Ways of Prefab-ing

Research + Publication

‘Ways of Prefab-ing’ is a multi-format editorial project, developed in collaboration with INST, which presents a review of the studio's production through the notion of prefab-ing, a neologism (distinct from Prefabricating) that refers to a 'state of disposition' to think and produce from the prefab.
→ Download the publications

Ways of Prefab-ing #01 analyzes the Sacromonte Chapel, a work consisting of a total of 403 pieces, including 8 panels of solid Cross-Laminated Timber [CLT] that structure and characterize it.

While its materialization began thirty years ago in a plantation in a nursery in the Basque Country, it arrived at the port of Montevideo by boat from Portugal, and its installation in the Uruguayan hills was completed in just one day.

The review exercise focuses on its CLT pieces to create an inventory of the processes and devices that were necessary to manufacture them, to create a forensic reconstruction of the journey from the trunk to the space to make its source code visible. It is, then, a decentralized work notebook, a conglomerate of raw materials, actors, devices, software, movements, means of transportation, robots, machinic orders, and, in certain instances, human creativity.

Ways of Prefab-ing #02 revisits the work of the CREA Headquarters taking us through an exponential journey through (some of) the 10 scales of its prefabricated concrete brises.

This public building is covered by a permeable skin to be an open square. It presents itself as an alternative to a characteristic issue of its surroundings: the widespread aversion to the street that leads to the materialization of the boundary between the public and the private through continuous blind planes. In this environment, the prefabricated facade refuses to operate in a single dimension. Despite its conceptual and constructive simplicity, it reveals itself as a multi-scalar object.

From the screws of the metal uprights, to the tropical eco-systemic view. From the chemical reaction of concrete, to the satellite interactions that enable them. The prefabricated concrete brises system is presented through its details, systemic, constructive or assembly logics, as well as its connection to the environment, its user experience, and its relationships with the surroundings.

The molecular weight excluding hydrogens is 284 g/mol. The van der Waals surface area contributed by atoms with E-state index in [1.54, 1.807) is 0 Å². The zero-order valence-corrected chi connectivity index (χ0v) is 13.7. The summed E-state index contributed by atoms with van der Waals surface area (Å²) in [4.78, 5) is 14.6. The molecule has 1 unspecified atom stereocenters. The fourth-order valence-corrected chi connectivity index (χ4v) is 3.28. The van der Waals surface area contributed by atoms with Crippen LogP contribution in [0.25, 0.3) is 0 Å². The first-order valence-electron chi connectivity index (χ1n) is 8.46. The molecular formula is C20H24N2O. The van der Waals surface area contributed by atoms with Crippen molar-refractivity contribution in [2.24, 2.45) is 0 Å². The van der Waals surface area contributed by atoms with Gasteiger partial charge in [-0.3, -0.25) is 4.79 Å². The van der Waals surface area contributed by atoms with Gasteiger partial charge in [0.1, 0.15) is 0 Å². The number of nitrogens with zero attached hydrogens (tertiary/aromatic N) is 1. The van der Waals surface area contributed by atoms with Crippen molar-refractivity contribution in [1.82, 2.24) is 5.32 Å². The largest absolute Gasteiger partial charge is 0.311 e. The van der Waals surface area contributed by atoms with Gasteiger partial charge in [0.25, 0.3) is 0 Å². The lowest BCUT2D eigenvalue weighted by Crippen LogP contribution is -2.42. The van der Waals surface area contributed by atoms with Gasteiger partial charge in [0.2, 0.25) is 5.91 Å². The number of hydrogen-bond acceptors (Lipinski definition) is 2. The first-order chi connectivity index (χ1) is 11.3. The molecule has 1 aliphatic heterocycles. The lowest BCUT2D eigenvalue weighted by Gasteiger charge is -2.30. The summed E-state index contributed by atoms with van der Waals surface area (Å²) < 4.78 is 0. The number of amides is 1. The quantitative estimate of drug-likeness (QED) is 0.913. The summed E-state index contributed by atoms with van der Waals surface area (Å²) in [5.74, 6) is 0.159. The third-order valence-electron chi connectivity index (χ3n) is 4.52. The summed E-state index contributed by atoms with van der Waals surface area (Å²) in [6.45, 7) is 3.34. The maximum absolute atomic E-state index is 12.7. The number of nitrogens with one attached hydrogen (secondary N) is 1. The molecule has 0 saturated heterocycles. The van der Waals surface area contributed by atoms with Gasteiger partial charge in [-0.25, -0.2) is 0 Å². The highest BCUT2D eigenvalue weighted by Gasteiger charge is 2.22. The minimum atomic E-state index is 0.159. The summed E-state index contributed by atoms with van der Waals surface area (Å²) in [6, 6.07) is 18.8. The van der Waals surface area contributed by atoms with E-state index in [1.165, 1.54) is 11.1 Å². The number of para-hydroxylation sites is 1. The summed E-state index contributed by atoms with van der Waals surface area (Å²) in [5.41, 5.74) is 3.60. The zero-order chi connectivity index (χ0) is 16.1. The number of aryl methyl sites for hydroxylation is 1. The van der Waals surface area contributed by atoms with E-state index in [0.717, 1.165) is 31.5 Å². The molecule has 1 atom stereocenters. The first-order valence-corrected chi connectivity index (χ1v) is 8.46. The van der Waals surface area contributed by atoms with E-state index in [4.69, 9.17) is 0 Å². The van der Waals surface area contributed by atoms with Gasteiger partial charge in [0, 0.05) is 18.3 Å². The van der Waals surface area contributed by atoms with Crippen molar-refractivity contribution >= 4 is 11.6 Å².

Ways of Prefab-ing #03 presents the assembly process of Casa Lagos.

As if it were a choreography, a sequence of calculated steps took place for the house to come into being. Thus, over 63 days, eight stages (or acts) of different durations and intensities occurred. While the site preparation and foundation assembly took two weeks, the placement of prefabricated tiles lasted only two days. Once the framing was assembled, a series of light movements and assemblies, more scattered in their timing, concluded the construction sequence of the house.

In addition to the 8 main acts, we find an opening act 0 and a closing act IX. The opening would take place elsewhere: the factory where the prefabricated pieces were born, while the closing would occur after day 63: the moment when life finds its place in the dwelling.

Ways of Prefab-ing #04 presents the MINIMOD project, inviting us to embark on a historical, almost archaeological review through the thousands of traces left by its different stages. It's a meticulous selection of 740 images from the approximately 19,000 files—blueprints, 2D and 3D models, diagrams, presentations, infographics, details, model records, annotations, web pages, renders, prototype images, constructions, and completed works, weighing in at 100,000 MB—of information produced and stored on servers over a decade.

The proposed way to revisit this prefab experience from the archive responds to the project's own nature. MINIMOD is not, and will not be, a unique and finished project, but rather an obsession and an intellectual-design challenge that has remained alive in the thoughts of many people connected to it over time.

This is a project developed within the framework of the cultural initiative INST.

Authors: Luciano Andrades, Matías Carballal, Andrés Gobba, Mauricio López, Silvio Machado, Diego Morera y Sebastián Lambert.

Colaborative team: Alejandro Cuadro, Agustín Dieste, Pablo Courreges, Emilia Dehl, Lucas Marques.